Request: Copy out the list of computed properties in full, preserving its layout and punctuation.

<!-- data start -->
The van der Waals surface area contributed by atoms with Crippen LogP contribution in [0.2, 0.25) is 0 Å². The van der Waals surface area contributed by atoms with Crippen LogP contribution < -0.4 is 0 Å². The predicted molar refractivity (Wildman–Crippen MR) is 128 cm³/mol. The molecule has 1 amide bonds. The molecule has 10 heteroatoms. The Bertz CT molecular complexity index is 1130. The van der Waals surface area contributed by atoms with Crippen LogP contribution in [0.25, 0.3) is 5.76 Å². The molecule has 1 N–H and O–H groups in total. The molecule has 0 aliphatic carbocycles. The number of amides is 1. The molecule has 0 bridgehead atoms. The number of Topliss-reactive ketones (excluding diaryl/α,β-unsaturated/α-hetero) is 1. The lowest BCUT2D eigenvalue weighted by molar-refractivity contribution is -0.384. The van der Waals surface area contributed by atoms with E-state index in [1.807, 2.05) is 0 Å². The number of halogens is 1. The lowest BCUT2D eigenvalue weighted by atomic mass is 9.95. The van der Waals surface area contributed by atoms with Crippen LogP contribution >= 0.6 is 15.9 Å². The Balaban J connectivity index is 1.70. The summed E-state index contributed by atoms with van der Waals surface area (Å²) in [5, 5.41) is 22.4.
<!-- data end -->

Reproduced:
The van der Waals surface area contributed by atoms with Crippen LogP contribution in [0.2, 0.25) is 0 Å². The van der Waals surface area contributed by atoms with Crippen LogP contribution < -0.4 is 0 Å². The predicted molar refractivity (Wildman–Crippen MR) is 128 cm³/mol. The molecule has 1 amide bonds. The molecule has 10 heteroatoms. The Bertz CT molecular complexity index is 1130. The van der Waals surface area contributed by atoms with Crippen LogP contribution in [0.25, 0.3) is 5.76 Å². The molecule has 1 N–H and O–H groups in total. The molecule has 0 aliphatic carbocycles. The number of amides is 1. The molecule has 0 bridgehead atoms. The number of Topliss-reactive ketones (excluding diaryl/α,β-unsaturated/α-hetero) is 1. The lowest BCUT2D eigenvalue weighted by molar-refractivity contribution is -0.384. The van der Waals surface area contributed by atoms with E-state index in [1.807, 2.05) is 0 Å². The number of halogens is 1. The lowest BCUT2D eigenvalue weighted by atomic mass is 9.95. The van der Waals surface area contributed by atoms with Crippen LogP contribution >= 0.6 is 15.9 Å². The Balaban J connectivity index is 1.70. The summed E-state index contributed by atoms with van der Waals surface area (Å²) in [5, 5.41) is 22.4.